Paul Thek

Marcel Duchamp once said that “a picture dies after a few years like the man who painted it. Afterward it’s called the history of art.” The process, however, is not inevitable: as Chris Dercon writes in his catalogue foreword for Paul Thek—The wonderful world that almost was, the history of art has seriously undervalued the work of Paul Thek. The exhibition, organized by Roland Groenenboom, provides the opportunity to judge whether Thek’s art now has the historicity necessary to be more fully assessed and appreciated.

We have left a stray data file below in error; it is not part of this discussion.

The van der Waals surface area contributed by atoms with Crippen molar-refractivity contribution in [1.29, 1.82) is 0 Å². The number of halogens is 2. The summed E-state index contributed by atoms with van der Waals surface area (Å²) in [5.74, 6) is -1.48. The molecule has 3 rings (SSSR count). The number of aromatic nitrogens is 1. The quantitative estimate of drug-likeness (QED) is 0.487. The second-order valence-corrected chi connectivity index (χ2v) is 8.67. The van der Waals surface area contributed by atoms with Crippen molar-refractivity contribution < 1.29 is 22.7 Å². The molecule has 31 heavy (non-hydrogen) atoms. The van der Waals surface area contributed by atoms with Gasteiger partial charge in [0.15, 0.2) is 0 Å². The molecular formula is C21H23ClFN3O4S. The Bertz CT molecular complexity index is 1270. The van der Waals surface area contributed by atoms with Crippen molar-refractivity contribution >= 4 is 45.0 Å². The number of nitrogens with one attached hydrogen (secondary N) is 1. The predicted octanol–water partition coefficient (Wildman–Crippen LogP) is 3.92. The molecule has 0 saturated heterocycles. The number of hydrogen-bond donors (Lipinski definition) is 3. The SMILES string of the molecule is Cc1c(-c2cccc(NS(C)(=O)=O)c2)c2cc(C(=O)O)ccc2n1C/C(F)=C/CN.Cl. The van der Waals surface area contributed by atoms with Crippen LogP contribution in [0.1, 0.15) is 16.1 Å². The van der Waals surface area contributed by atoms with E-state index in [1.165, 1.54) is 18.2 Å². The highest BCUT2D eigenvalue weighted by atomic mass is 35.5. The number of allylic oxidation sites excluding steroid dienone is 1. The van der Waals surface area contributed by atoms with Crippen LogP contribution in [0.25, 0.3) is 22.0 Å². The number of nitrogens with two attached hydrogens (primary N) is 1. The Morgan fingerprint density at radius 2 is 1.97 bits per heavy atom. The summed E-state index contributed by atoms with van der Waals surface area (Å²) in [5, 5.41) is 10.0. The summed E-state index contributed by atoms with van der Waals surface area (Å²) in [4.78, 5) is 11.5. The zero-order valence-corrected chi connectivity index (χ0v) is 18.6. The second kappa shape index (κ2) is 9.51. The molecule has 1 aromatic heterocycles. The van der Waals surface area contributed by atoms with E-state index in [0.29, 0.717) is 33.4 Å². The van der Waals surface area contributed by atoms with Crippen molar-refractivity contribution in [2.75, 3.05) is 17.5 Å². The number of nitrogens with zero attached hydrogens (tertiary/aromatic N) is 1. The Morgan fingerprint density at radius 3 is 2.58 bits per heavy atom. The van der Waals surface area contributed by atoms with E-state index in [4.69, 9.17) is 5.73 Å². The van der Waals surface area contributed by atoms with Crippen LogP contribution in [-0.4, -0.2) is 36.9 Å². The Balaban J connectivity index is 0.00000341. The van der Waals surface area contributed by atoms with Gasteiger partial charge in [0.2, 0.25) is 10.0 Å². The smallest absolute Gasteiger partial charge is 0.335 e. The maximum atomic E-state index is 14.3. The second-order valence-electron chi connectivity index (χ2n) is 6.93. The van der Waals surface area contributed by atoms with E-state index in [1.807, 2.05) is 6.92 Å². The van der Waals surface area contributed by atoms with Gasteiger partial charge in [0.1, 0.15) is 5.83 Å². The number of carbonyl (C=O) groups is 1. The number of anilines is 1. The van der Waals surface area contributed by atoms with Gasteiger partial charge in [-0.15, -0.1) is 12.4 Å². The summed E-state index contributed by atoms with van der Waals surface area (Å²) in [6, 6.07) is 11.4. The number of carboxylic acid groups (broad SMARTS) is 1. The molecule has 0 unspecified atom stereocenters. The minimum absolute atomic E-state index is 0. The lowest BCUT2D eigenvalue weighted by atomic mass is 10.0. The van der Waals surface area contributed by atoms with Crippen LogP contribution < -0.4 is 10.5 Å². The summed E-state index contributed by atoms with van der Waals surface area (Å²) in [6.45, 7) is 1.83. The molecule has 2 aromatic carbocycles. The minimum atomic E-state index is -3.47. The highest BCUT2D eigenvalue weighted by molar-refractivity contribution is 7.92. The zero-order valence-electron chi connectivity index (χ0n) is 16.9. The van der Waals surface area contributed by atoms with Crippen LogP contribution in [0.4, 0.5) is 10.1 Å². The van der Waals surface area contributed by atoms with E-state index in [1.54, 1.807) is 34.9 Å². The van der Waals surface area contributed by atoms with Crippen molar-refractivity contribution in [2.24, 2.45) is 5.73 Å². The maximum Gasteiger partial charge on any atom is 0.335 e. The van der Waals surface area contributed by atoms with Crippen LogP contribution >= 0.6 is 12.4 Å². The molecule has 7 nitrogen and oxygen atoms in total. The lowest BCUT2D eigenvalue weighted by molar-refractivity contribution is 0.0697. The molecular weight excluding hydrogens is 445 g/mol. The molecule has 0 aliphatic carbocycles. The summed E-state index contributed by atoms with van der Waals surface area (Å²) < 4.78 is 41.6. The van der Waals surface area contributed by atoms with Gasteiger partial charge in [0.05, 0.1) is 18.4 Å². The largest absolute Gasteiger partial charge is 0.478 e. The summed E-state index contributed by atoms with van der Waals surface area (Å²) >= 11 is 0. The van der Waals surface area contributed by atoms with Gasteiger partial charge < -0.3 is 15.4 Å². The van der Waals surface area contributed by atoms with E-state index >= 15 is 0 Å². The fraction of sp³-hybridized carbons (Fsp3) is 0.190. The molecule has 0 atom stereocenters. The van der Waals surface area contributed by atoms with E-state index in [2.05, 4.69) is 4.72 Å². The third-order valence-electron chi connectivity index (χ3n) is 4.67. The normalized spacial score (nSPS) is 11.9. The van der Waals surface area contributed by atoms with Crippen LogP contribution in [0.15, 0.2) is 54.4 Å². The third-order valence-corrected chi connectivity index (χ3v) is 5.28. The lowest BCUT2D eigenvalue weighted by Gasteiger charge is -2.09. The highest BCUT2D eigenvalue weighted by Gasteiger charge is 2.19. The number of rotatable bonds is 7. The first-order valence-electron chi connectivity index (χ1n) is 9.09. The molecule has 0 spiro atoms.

There are a number of reasons behind Thek’s neglect. For one thing, he spent the most productive years of his career as a nomadic American expatriate in Europe, remaining obscure to the U.S. art audience. Unfortunately, he also remained obscure to most Europeans. Thek tended to work with unstable materials, and to present his art as work in progress. As many other installation-

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